24. Submitted by Greg Kapphahn on 09/09/2010 - 07:15 pm.

    Personally, I’d rather elect a candidate whose approach to issues is based on the lives of actual people and the way the economy actually works and who uses logic and reason in devising solutions to current problems, even if that includes raising the occasional tax as opposed to…

    A candidate whose ideas seem to be based on channeling the paranoia of a certain late congressman from Wisconsin coupled with the angry, rambling novels written by a third rate author and intellectual midget who seemed to think it was the fault of everyone else in the world that she never grew wealthy enough in her own life to satisfy her psychologically dysfunctional and insatiable need for money and God knows what else. Do the initials A.R. ring a bell?

    Just a clue to A.R.’s chief problem… The world is never held up by an oligarchy of self righteous, self important people at the top of whatever system humans have devised at any given time.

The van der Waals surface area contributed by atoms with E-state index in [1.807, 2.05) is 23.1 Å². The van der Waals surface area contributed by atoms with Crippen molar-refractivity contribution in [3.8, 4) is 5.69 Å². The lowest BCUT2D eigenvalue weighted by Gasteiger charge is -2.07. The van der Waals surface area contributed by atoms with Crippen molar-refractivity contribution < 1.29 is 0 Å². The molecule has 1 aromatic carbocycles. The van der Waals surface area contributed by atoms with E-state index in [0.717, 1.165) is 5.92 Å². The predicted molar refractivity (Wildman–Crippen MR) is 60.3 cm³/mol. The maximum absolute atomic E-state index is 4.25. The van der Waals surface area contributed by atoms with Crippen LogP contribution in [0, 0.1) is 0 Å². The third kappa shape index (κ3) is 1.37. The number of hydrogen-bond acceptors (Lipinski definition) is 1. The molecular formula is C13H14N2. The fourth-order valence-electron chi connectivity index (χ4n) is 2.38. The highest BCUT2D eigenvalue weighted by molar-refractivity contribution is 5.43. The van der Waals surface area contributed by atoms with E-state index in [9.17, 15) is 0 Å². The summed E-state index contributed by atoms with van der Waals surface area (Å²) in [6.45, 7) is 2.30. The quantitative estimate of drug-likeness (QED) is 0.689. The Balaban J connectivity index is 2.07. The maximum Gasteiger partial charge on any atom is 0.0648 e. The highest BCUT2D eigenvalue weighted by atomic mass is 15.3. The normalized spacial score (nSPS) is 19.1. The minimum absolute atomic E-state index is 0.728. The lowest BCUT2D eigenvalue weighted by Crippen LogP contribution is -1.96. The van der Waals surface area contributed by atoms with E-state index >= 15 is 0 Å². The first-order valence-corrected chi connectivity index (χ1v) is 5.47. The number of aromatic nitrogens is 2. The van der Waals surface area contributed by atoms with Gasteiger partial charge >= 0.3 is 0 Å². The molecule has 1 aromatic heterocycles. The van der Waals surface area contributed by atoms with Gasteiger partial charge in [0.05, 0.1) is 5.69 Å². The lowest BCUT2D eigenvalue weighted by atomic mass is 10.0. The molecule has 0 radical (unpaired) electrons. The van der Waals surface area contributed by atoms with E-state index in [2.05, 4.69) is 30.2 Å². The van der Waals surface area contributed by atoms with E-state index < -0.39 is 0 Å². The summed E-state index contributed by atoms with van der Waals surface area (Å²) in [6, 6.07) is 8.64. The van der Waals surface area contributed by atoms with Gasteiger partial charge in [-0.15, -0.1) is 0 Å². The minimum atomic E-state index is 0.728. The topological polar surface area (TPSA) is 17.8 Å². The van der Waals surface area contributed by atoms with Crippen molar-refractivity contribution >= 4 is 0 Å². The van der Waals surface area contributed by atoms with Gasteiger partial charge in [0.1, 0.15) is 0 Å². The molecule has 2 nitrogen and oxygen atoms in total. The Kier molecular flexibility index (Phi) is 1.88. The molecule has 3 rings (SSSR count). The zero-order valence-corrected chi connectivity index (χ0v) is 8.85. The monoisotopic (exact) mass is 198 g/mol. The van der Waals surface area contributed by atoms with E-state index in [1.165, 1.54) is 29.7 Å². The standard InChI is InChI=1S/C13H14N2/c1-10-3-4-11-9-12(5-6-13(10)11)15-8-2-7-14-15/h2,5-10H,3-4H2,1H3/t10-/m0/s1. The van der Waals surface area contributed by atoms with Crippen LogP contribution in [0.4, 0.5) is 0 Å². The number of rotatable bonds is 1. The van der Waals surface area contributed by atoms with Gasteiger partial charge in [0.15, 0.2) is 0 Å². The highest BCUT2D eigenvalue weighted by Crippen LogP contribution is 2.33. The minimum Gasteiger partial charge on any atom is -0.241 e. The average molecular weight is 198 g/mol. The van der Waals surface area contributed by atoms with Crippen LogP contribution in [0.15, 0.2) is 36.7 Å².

It is always held up by all those people whom A.R. disdainfully regarded as leaches who were preventing the poor, downtrodden rich people such herself from getting rich enough to feel satisfied (when in reality, her dissatisfaction arose from deep within herself and resulted from her own psychological dysfunctions).

    The truth is for people like A.R. and her admirers NOTHING will satisfy them. ENOUGH is a concept that their psyches will not allow them ever to experience.

    “The fault [was] not in [those other people] dear [Ayn]. It was in [yourself].”

    The fact that Mickey Bachmann follows so closely in the footsteps of J.M. and seems to draw her economic ideals from A.R. disqualifies her from being capable of anything useful to the State of Minnesota or the United States of America. She lives in some completely other realm, and although she might be adept at solving the problems she finds there, those problems have nothing to do with what’s happening, here, where the rest of us live.

  25. Submitted by Steve Rose on 09/10/2010 - 07:03 am.

    I think that Tarryl’s real-Jim ad comes off as remarkably whiny.